I’m guessing The Monuments Men has a happy ending. And Argo has a terrific finale. What are your favorite movie endings? Watch the end of It’s a Wonderful Life, the Frank Capra film. You can’t end a movie that way anymore—today, Lionel Barrymore, the bad guy, would be hauled away in handcuffs. But Capra doesn’t do that. Barrymore just goes on home, and that’s it, the end. We forget about him and forgive him because Capra’s idea of a perfect ending was “living well is the best revenge.” I tend to like endings that would never happen in today’s movies. In 2013, Butch Cassidy and the Sundance Kid wouldn’t end the way it does. I’ve shown that movie to young kids who just love the film, and then you come to the last scene—a freeze-frame of Butch and Sundance getting shot—and their mouths drop: “No, no, no, no.” Films from the ’60s and ’70s end in shocking ways. And that’s why we love them—those movies broke all the rules.

Gravity, in which you costar with Sandra Bullock as astronauts stranded in space, is a surprising, nontraditional film. You are alone for the entire movie. Was it hard to act in that solitary environment? I actually like working by myself. [Laughs.] Truthfully, I was constantly in motion. The trickiest part was learning to speak quickly and move 50 percent slower because you are in space. It was not fun in the machinery—I have a bad back and a bad neck, so that part was not fun. But you have to step back and look at my life. I’m lucky enough to get to work on these projects.

When you make a film like Gravity, you are a kind of muse for the director—in this case, Alfonso Cuarón. Similarly, in this project for W, you were a muse for five female artists. How did that feel? [Laughs.] Yayoi Kusama depicted me covered in polka dots. She made me Snoopy! But I must say: I’m proud to be Snoopy! Ultimately, what I’m trying to do with a director—or, I guess, an artist—is to be of service to them and their story.

In her questionnaire, the artist Tracey Emin asks you about the love of your life. But who is your cinematic crush? When I was a kid, I was in love with Audrey Hepburn. I watched Roman Holiday when I was 11, and I thought she was as elegant as anything I’d ever seen. And I fell madly in love with her. I also always loved Grace Kelly. I mean, when she comes out of the water in To Catch a Thief, I thought, That’s the most beautiful woman I’ve ever seen.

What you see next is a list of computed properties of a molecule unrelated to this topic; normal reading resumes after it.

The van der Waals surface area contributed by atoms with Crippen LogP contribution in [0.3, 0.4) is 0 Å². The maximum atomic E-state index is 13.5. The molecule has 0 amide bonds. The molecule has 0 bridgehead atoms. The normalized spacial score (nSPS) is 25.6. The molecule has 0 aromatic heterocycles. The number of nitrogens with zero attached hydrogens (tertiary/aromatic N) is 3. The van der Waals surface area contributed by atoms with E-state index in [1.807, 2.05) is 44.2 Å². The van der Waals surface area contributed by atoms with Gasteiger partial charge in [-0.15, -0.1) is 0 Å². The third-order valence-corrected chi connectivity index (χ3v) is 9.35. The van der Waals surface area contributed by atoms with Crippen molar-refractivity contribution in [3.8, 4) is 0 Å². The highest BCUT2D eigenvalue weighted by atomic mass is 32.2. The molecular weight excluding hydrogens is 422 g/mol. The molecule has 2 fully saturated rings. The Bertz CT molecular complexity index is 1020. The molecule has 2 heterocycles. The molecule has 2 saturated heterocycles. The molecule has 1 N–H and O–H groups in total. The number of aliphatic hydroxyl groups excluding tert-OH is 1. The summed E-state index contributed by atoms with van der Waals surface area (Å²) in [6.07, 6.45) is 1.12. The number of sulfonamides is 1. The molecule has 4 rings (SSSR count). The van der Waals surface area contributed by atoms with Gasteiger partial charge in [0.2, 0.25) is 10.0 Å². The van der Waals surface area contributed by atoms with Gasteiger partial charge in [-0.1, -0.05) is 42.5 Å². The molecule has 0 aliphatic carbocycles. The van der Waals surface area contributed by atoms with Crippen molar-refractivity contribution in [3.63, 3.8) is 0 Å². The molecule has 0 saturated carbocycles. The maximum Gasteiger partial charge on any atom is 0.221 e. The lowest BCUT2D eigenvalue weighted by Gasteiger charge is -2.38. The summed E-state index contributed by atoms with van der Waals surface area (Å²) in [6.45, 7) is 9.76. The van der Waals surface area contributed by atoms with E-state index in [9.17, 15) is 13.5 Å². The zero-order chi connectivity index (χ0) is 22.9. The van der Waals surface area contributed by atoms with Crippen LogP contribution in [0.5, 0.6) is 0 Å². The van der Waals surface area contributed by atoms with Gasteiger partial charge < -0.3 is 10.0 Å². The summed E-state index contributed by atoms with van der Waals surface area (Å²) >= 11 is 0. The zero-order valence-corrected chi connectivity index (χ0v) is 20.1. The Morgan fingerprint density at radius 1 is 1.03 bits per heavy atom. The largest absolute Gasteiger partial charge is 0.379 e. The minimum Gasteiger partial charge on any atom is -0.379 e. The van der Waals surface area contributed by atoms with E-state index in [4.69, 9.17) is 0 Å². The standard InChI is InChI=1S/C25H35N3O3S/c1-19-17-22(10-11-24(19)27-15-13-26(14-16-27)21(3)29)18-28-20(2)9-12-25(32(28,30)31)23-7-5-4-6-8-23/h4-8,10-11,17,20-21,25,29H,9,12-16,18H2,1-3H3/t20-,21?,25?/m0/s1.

George Clooney: Spot the Star

George Clooney on the cover of W’s December/January issue.

Giorgio Armani suit, shirt, and bow tie, prices upon request, Giorgio Armani, New York, 212.988.9191.

Photographer: Emma Summerton

Yayoi Kusama

In the late ’60s, Kusama’s celebrity rivaled that of Andy Warhol. A central figure on the New York avant-garde scene, Kusama was famous for her delicately patterned abstract canvases, soft furniture with phalluses, and happenings in which she painted naked participants with her now signature polka dots. She also had her own clothing shop, where she sold her racy designs. But when the emotional issues that had plagued her since childhood proved overwhelming, she quit New York and entered a Tokyo psychiatric hospital, where she has resided ever since. And yet she has never stopped producing bold, propulsive work that spans painting, sculpture, fashion, and installation, such as her mirrored infinity rooms, which surely reflect the cosmos of Kusama’s own imaginings. The sources for her celebrated polka-dot works, for example, are the hallucinations she first experienced as a child growing up in Japan during the war years. “Polka dots would cover my fingertips to the top of my head, expanding to the window and finally covering up the whole room,” says the artist, 84, whose latest solo show of new paintings and installations, “I Who Have Arrived in Heaven,” is on view at David Zwirner in New York through December 21. She adds: “I was terrified by these hallucinations, so much so I had to tremble in the closet. However, by painting these psychological complexes and fears repetitively, I was able to suppress and overcome all of them.” Early in her career, Kusama commissioned photographs of herself with her work, in which she often dressed to blend in with the elaborately polka-dotted settings. “I call it Kusama’s Self-Obliteration,” she says of an artistic philosophy that, perhaps ironically, has put that self front and center. Though she knew little about George Clooney, she decided to suit him up in polka dots as well. “My idea is to send the message of ‘love forever’ to all the people in the world through the polka dots, which are all about the universe and human beings and living things. Your sex, being famous, being a star has nothing to do with it.”